Ferrari Loses Testarossa trade mark


Ferrari’s international and German registrations for "Testarossa", covering class 12 products, were cancelled by the Landgericht Düsseldorf (Regional Court, Düsseldorf, Germany) due to the fact that the German court understood that during an uninterrupted period of five years, Ferrari had not made an effective use of those marks in Germany and Switzerland.

Ferrari decided to appeal this decision and the following questions were raised by the Court for a preliminary ruling, on Joined Cases C–720/18 and C–721/18, (interpretation of Articles 12 and 13 of Directive 2008/95, concerning the causes of revocation and partial revocation of a mark):

  • First and third: if it can be understood that a trade mark registered for a broad category of products which has only been used for high-priced luxury sports cars and their spare parts and accessories, has been effectively used for the entire category of products for which it is registered.

In this regard, the Court understands that a mark has been subject to genuine use, “unless it is apparent from the relevant facts and evidence that a consumer who wishes to purchase those goods will perceive them as an independent subcategory of the category of goods in respect of which the mark concerned was registered.”

  • Second: whether the sale by the owner of the trade mark of second-hand products that have already been marketed by it constitute an effective use of the trade mark.

The Court upheld that “a trade mark is capable of being put to genuine use by its proprietor when that proprietor resells second-hand goods put on the market under that mark.”

  • Fourth: if the provision of services for products already marketed, even if it is done without using the trade mark, can be considered genuine use.

The Court responded to this question establishing that “a trade mark is put to genuine use by its proprietor where that proprietor provides certain services connected with the goods previously sold under that mark, on condition that those services are provided under that mark.”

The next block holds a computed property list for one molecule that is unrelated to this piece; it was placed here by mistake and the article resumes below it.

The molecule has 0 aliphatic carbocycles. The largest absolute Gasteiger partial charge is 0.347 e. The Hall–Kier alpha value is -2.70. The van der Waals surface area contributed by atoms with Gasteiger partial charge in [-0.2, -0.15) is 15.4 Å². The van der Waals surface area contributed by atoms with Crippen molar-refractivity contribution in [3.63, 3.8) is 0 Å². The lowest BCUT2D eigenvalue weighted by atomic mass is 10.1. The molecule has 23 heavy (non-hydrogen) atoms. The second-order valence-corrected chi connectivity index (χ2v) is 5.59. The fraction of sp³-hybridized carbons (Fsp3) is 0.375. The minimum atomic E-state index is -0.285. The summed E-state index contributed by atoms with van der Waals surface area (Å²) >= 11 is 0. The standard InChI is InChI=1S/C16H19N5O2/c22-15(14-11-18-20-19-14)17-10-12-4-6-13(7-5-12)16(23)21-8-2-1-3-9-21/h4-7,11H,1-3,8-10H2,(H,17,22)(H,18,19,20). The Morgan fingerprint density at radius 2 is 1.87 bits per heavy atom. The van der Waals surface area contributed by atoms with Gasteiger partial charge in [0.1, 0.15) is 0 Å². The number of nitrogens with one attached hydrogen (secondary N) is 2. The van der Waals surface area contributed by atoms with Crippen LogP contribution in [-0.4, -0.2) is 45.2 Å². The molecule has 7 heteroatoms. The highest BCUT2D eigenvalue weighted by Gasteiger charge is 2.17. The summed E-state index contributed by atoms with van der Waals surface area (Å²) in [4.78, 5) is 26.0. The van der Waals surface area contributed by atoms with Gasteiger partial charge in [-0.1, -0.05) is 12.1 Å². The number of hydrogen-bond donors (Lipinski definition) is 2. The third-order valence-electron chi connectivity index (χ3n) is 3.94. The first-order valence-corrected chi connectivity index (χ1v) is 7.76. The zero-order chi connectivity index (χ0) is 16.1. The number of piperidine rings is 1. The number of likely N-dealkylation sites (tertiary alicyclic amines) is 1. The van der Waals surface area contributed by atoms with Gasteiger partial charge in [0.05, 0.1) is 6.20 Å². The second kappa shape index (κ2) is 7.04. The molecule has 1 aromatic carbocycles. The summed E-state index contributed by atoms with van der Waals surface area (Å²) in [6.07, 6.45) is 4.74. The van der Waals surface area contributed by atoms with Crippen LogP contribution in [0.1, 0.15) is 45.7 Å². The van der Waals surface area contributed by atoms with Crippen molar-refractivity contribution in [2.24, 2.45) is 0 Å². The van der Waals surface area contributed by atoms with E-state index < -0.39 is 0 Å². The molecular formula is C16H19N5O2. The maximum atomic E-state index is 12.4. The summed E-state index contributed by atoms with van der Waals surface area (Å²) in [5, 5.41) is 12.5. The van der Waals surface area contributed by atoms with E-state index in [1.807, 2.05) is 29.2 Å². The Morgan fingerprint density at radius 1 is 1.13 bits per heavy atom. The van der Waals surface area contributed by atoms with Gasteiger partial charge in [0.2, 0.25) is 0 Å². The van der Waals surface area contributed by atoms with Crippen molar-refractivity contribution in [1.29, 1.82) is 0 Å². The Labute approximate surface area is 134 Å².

• Fifth: Can the Convention of 1892 (prior to the Treaty of Rome) which states that the use of a mark registered in that Member State in the territory of the third State which is a Contracting Party to that Convention be taken into consideration to determine whether that mark has been the subject of genuine use.

In this regard, the Court states that since this Convention is prior to the Treaty establishing the EEC, attention must be paid to the second paragraph of Article 351 of the TFEU, which states that “Member States are required … to eliminate the incompatibilities between an agreement concluded before a Member State’s accession and the TFEU.” Thus, the sending authority (Germany) must make an interpretation in accordance with EU law if there is a possible incompatibility. If such an interpretation is not possible, Germany must take the necessary steps to eliminate the incompatibility of the Convention with EU law.

  • Sixth: if the burden of proof lies exclusively with the trade mark owner.

Lastly, the Court establishes that since the owner of the disputed trade mark is the one who is in the best position to provide evidence of specific acts to support the claim that their trade mark has been the object of genuine use, the burden of proof falls on the owner of the trade mark.


Find the complete text of the judgment here:


Written by: Cristina García Alzina

Image extracted from the Judgment of the Court


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